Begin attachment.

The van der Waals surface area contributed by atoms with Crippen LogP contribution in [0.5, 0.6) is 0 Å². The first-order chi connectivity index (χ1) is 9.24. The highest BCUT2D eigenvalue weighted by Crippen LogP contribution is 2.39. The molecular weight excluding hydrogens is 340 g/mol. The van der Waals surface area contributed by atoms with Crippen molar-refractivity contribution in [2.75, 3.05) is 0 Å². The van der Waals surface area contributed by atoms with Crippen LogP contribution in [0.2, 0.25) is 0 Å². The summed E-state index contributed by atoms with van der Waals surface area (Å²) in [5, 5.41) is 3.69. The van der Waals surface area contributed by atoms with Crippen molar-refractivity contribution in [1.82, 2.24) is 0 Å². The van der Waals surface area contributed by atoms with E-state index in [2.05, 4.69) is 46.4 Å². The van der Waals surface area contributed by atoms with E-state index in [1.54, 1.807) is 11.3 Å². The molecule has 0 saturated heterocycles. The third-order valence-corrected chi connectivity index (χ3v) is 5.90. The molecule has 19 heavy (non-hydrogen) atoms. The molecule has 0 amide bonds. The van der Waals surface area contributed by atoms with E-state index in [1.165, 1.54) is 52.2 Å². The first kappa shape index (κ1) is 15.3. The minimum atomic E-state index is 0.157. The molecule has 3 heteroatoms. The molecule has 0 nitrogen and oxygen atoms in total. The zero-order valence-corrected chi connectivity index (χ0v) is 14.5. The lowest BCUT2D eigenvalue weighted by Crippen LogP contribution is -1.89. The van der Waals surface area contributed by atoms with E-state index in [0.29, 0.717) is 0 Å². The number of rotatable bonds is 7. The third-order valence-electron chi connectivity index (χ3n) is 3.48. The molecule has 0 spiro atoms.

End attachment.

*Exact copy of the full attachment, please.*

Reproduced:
The van der Waals surface area contributed by atoms with Crippen LogP contribution in [0.5, 0.6) is 0 Å². The first-order chi connectivity index (χ1) is 9.24. The highest BCUT2D eigenvalue weighted by Crippen LogP contribution is 2.39. The molecular weight excluding hydrogens is 340 g/mol. The van der Waals surface area contributed by atoms with Crippen molar-refractivity contribution in [2.75, 3.05) is 0 Å². The van der Waals surface area contributed by atoms with Crippen LogP contribution in [0.2, 0.25) is 0 Å². The summed E-state index contributed by atoms with van der Waals surface area (Å²) in [5, 5.41) is 3.69. The van der Waals surface area contributed by atoms with Crippen molar-refractivity contribution in [1.82, 2.24) is 0 Å². The van der Waals surface area contributed by atoms with E-state index in [2.05, 4.69) is 46.4 Å². The van der Waals surface area contributed by atoms with E-state index in [1.54, 1.807) is 11.3 Å². The molecule has 0 saturated heterocycles. The third-order valence-corrected chi connectivity index (χ3v) is 5.90. The molecule has 19 heavy (non-hydrogen) atoms. The molecule has 0 amide bonds. The van der Waals surface area contributed by atoms with E-state index in [1.165, 1.54) is 52.2 Å². The first kappa shape index (κ1) is 15.3. The minimum atomic E-state index is 0.157. The molecule has 3 heteroatoms. The molecule has 0 nitrogen and oxygen atoms in total. The zero-order valence-corrected chi connectivity index (χ0v) is 14.5. The lowest BCUT2D eigenvalue weighted by Crippen LogP contribution is -1.89. The van der Waals surface area contributed by atoms with E-state index in [0.29, 0.717) is 0 Å². The number of rotatable bonds is 7. The third-order valence-electron chi connectivity index (χ3n) is 3.48. The molecule has 0 spiro atoms.